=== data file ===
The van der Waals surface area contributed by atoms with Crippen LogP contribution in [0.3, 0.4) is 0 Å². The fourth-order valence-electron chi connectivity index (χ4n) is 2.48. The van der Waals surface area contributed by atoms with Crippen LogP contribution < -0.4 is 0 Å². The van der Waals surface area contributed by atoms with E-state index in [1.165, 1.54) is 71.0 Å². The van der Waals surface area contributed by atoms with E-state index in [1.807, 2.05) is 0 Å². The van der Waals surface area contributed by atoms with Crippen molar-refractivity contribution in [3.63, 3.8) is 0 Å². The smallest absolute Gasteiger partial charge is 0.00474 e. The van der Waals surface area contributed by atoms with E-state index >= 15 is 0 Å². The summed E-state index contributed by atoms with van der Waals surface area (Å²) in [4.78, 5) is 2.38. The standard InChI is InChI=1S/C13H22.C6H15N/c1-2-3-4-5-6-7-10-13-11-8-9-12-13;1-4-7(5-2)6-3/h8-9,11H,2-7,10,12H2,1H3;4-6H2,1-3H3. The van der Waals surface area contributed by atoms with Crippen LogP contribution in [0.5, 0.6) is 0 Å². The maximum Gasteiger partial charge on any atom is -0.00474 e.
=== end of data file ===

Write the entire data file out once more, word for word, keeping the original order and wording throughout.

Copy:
The van der Waals surface area contributed by atoms with Crippen LogP contribution in [0.3, 0.4) is 0 Å². The fourth-order valence-electron chi connectivity index (χ4n) is 2.48. The van der Waals surface area contributed by atoms with Crippen LogP contribution < -0.4 is 0 Å². The van der Waals surface area contributed by atoms with E-state index in [1.165, 1.54) is 71.0 Å². The van der Waals surface area contributed by atoms with E-state index in [1.807, 2.05) is 0 Å². The van der Waals surface area contributed by atoms with Crippen molar-refractivity contribution in [3.63, 3.8) is 0 Å². The smallest absolute Gasteiger partial charge is 0.00474 e. The van der Waals surface area contributed by atoms with E-state index >= 15 is 0 Å². The summed E-state index contributed by atoms with van der Waals surface area (Å²) in [4.78, 5) is 2.38. The standard InChI is InChI=1S/C13H22.C6H15N/c1-2-3-4-5-6-7-10-13-11-8-9-12-13;1-4-7(5-2)6-3/h8-9,11H,2-7,10,12H2,1H3;4-6H2,1-3H3. The van der Waals surface area contributed by atoms with Crippen LogP contribution in [0.5, 0.6) is 0 Å². The maximum Gasteiger partial charge on any atom is -0.00474 e.